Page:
A watercolour painted in a Suffolk village is expected to fetch between £30,000 and £50,000 at auction next week. 

The Ivy Seed was painted by Charles Rennie Mackintosh during his time in Walberswick in east Suffolk.

It is one of a selection of rare objects by the Scotsman which will be sold at Edinburgh-based auction house Lyon & Turnbull next Wednesday, as part of their design since 1860 sale. 

Mackintosh moved to Walberswick with his wife Margaret Macdonald in June 1914. 

The couple had intended to stay just for the summer but remained there for 15 months before moving to London.

East Anglian Daily Times: The Ivy Seed was painted by Mackintosh in WalberswickThe Ivy Seed was painted by Mackintosh in Walberswick (Image: PA)

A bedside cabinet commissioned by Mackintosh’s client Catherine Cranston in 1904 for her Hous’hill home is also one of the 456 lots, and auctioneers have said it could fetch between £30,000 and £50,000.

Glasgow entrepreneur Miss Cranston had already commissioned Mackintosh to design her famous tea rooms in the city, including the renowned Willow Tea Rooms which opened in 1904, when she tasked him to redecorate the mansion.

John Mackie, a director at the Edinburgh-based auction house and a specialist in early design, said the items being sold “chart significant stages in Mackintosh’s artistic development”, and “competitive bidding from across the world” is expected to secure them.

He added: “As one of only two cabinets created by Mackintosh for Catherine Cranston’s bedroom, it’s a rare and unique example of furniture which was specially made to his specifications for his patron.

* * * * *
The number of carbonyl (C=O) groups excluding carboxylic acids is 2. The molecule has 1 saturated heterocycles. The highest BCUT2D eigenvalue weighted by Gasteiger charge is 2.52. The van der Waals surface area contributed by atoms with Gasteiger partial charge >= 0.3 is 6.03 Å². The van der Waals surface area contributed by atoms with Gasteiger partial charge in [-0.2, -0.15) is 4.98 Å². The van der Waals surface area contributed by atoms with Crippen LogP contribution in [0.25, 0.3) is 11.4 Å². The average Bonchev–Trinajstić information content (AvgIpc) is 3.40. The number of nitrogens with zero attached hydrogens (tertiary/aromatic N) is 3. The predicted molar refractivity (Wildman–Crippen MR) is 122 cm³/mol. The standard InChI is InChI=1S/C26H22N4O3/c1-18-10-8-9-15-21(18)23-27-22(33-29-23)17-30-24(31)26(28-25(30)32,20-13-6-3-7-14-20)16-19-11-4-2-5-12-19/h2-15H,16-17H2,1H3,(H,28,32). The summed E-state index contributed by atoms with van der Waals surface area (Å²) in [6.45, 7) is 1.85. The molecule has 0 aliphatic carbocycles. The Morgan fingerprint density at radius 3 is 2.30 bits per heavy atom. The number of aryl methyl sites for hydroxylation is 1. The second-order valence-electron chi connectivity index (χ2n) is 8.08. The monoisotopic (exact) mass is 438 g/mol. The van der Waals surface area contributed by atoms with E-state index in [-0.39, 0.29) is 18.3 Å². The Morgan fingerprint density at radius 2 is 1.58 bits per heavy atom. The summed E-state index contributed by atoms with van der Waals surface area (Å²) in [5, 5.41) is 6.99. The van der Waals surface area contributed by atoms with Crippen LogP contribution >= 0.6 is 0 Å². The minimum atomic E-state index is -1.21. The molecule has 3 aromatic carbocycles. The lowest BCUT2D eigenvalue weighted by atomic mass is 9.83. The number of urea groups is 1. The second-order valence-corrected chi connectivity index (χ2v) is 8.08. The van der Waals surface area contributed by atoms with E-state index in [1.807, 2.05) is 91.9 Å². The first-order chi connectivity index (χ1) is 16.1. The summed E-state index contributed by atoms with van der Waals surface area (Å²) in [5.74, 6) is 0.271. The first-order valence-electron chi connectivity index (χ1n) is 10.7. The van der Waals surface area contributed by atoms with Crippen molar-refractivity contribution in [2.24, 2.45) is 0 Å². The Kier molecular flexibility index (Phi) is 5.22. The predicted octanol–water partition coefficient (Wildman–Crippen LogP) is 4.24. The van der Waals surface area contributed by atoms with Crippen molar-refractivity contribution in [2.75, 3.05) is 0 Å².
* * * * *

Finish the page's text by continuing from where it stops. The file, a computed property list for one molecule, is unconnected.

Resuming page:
“Miss Cranston was a canny operator and saw the marketing advantage in having a pioneering designer like Mackintosh involved in her business enterprises. They had a good working relationship, and he was the obvious choice for designing the interiors of her marital home.”

When he was commissioned to refurbish Hous’hill, which is in Nitshill in the south of Glasgow, Mackintosh was in one of the most creative parts of his career.

The ideas developed at the house – working with new materials, textiles and forms – would help shape future furniture designs and culminate in Mackintosh’s commission for the second phase of the Glasgow School of Art in 1910.

A textile design from his time in the capital is also being offered at the auction, which is being held in Edinburgh and online, and is estimated to fetch between £10,000 and £15,000.

Mr Mackie said: “Mackintosh was an exceptional designer who could turn his artistic hand to anything and was compelled to do so by necessity after his architectural work almost dried up completely as the war continued.

“The Mackintosh textile design in the sale is evidence of yet another artistic reinvention by one of the finest designers of the era.”

There is also an original copy of the catalogue for a memorial exhibition at Glasgow’s McLellan Galleries which took place after the death of Mackintosh’s wife in early 1933.

It is valued at £600-£800.